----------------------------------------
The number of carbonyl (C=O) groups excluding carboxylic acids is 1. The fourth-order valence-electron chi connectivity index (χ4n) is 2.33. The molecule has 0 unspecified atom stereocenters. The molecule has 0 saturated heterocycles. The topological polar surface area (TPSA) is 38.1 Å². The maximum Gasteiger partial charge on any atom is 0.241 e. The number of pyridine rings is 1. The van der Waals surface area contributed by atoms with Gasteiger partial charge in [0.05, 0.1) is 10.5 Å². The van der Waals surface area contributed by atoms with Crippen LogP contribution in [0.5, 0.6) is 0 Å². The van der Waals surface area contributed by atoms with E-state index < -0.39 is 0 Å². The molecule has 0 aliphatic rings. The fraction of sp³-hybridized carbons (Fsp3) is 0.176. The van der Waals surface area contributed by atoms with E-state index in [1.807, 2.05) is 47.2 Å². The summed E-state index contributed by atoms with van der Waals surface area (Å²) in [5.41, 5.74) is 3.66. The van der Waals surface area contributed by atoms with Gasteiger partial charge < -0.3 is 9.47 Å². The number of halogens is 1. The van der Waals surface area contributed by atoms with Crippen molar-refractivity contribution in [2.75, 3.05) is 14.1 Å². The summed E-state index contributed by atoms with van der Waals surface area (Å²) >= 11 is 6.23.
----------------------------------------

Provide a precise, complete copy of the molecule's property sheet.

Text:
The number of carbonyl (C=O) groups excluding carboxylic acids is 1. The fourth-order valence-electron chi connectivity index (χ4n) is 2.33. The molecule has 0 unspecified atom stereocenters. The molecule has 0 saturated heterocycles. The topological polar surface area (TPSA) is 38.1 Å². The maximum Gasteiger partial charge on any atom is 0.241 e. The number of pyridine rings is 1. The van der Waals surface area contributed by atoms with Gasteiger partial charge in [0.05, 0.1) is 10.5 Å². The van der Waals surface area contributed by atoms with Crippen LogP contribution in [0.5, 0.6) is 0 Å². The van der Waals surface area contributed by atoms with E-state index < -0.39 is 0 Å². The molecule has 0 aliphatic rings. The fraction of sp³-hybridized carbons (Fsp3) is 0.176. The van der Waals surface area contributed by atoms with E-state index in [1.807, 2.05) is 47.2 Å². The summed E-state index contributed by atoms with van der Waals surface area (Å²) in [5.41, 5.74) is 3.66. The van der Waals surface area contributed by atoms with Gasteiger partial charge < -0.3 is 9.47 Å². The number of halogens is 1. The van der Waals surface area contributed by atoms with Crippen molar-refractivity contribution in [2.75, 3.05) is 14.1 Å². The summed E-state index contributed by atoms with van der Waals surface area (Å²) >= 11 is 6.23.